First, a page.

Maximum coverage isn’t always appropriate for small venues.
The opinions expressed are mine only. These opinions do not necessarily reflect anybody else’s opinions. I do not own, operate, manage, or represent any band, venue, or company that I talk about, unless explicitly noted.
I love the idea of a high-end, concert-centric install.
It excites me to think of a music venue where the coverage is so even that every patron is getting the same mix, +/- 3 dB. Creating audio rigs where “there isn’t a bad seat in the house” is a point of pride for concert-system installers, as well it should be.
Maximum coverage isn’t always appropriate, though. It can sometimes even be harmful. The good news is that an educated guess at the truly necessary coverage for live audio isn’t all that hard. It starts with audience behavior.
What Is The Audience Trying To Do?
Another way to put that question is, “What is the audience’s purpose?” At my regular gig, the answer is that they want to hang out, listen pretty informally, and socialize. This is an “averaged” assessment, by the way: Some folks want to focus entirely on the music. Some people barely want to focus on the tunes at all. Some folks would hate to be stuck in their seat. Some folks wouldn’t care.
The point is that there’s a mix of objectives in play.
This differs from going to show at, say, The State Room or, even more so, at Red Butte Garden. My perception of those events is that people go to them – paying a bit of a premium – with the intent to focus on the music.
At my regular gig, where there’s such a diversity of audience intent, perfectly even coverage of all areas in the room is counterproductive to that diversity. It forces a singular decision on everyone in the room. It essentially requires that everybody in attendance has the goal of being primarily focused on the music as a foreground element. This is a bad thing, because denying a large section of the audience their intended enjoyment is likely to encourage them to leave.
If they leave, that hurts us, and it hurts the band. As much as possible, we should avoid doing things that encourage folks to vamoose.
So, I’m perfectly happy to NOT cover everything. The FOH PA is slightly “toed in” to focus its output primarily on the area nearest the stage. The sound intensity is allowed to drop off naturally towards the back of the room, and there’s no attempt at all to fill the coverage gap off to the stage-left side. People often seem to congregate there, and my perception is that many of them do it to take a break from being in the direct fire of the PA. They can still hear the show, but the high-frequency content is significantly rolled off (at least for whatever is actually “in” the audio rig).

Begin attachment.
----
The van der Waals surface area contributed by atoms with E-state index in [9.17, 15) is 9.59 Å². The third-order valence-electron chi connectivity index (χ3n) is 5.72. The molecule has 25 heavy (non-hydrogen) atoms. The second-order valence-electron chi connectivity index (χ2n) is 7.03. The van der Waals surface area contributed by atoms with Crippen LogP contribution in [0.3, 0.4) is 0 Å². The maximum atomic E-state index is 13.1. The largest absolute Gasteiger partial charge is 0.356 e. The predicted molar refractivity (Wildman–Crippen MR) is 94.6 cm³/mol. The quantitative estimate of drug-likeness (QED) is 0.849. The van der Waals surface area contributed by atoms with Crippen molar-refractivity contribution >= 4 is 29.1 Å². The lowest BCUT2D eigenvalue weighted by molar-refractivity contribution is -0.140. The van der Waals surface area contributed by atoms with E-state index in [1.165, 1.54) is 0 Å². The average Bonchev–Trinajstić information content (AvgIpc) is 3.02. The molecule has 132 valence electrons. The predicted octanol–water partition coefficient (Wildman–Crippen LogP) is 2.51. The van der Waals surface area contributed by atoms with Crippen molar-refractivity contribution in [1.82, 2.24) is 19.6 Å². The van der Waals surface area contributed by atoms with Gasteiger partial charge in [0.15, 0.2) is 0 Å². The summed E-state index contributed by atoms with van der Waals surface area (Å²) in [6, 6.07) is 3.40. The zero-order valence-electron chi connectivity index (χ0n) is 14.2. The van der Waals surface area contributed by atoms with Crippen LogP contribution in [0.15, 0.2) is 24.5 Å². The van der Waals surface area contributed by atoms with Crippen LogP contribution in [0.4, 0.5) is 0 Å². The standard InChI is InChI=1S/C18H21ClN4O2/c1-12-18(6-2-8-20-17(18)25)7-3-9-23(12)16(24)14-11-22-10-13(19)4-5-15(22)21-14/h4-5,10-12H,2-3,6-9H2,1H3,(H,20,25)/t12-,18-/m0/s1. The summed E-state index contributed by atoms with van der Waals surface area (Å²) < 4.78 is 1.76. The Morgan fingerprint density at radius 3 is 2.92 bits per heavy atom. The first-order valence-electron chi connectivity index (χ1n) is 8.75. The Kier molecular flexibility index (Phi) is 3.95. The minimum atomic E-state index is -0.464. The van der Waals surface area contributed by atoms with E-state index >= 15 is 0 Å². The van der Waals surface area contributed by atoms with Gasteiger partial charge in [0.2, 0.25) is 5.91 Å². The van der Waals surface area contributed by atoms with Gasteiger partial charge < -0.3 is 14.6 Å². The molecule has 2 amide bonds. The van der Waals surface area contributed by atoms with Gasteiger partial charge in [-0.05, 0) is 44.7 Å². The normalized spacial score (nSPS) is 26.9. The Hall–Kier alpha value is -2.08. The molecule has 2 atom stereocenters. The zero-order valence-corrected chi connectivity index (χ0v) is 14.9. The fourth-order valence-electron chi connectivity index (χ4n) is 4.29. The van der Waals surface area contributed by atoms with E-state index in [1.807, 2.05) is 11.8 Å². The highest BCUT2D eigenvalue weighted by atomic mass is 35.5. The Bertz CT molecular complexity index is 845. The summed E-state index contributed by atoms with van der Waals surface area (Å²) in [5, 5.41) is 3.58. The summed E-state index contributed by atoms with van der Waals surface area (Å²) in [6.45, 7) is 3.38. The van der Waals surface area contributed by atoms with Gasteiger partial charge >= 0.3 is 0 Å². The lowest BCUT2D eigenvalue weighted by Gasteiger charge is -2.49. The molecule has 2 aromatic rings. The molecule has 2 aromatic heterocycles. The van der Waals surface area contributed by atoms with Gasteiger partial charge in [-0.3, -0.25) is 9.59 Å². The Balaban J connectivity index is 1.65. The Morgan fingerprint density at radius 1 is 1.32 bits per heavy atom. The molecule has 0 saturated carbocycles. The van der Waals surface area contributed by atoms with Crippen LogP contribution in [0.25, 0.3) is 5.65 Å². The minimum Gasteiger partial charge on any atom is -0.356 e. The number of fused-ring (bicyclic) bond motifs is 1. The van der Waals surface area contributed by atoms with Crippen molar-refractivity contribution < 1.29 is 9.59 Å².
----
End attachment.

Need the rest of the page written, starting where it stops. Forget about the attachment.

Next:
If I knew that almost everybody in the room was primarily focused on the music, I would take steps to cover the room more evenly. That’s not the case, though, so there are “hot” and “cool” coverage zones.
Cost/ Choice Parametrization
Another way to view the question of how much coverage is appropriate is to try to define the value that an attendee placed on being at a show, and how much choice they have in terms of their position at the show. This is another sort of thing that has to be averaged. Not all events (or people) in a certain venue are the same, so you have to look at what’s most likely to happen.
When you state the problem in terms of those parameters, you get something like this:
If the cost of being at the show is high (in terms of money, effort spent, overall commitment required, etc.) and the choice of precisely where to take in the show is low (say, assigned seating), then it’s very important to have consistent audio coverage for everyone. If people are paying hundreds of dollars and traveling long distances to see a huge band’s farewell or reunion, and they’re stuck in one seat at a theater, there had better be good sound at that seat!
On the other hand, it’s not necessary to cover every square inch of an inexpensive, “in town” show, where folks are free to move around. If the coverage isn’t what someone wants, they can move to where it is what they want – and, if they can’t get into the exact coverage area they desire, it’s not a huge loss. For a lot of small venues, this is probably what’s encountered most often.
Now, please don’t misconstrue what I’m saying. What I’m definitely NOT saying is that we should just “punt” on some gigs.
As much as possible, we should assume that the most important show of our careers is the one we’re doing now.
What I’m saying is that we need to spend our effort on things that matter. We have to have a priorities list. If people want (and also have) options available for how they experience a show, then there’s no reason for us to agonize about perfect coverage. As I said above, academically perfect PA deployment might even be bad for us. They might not even want to be in the direct throw of our boxes, so why force them to be? In the world of audio, we have finite resources and rapidly diminishing returns. We have to focus on the primary issues, and if our primary issue is something OTHER than completely homogenous sound throughout the venue, then we need to direct our efforts appropriately.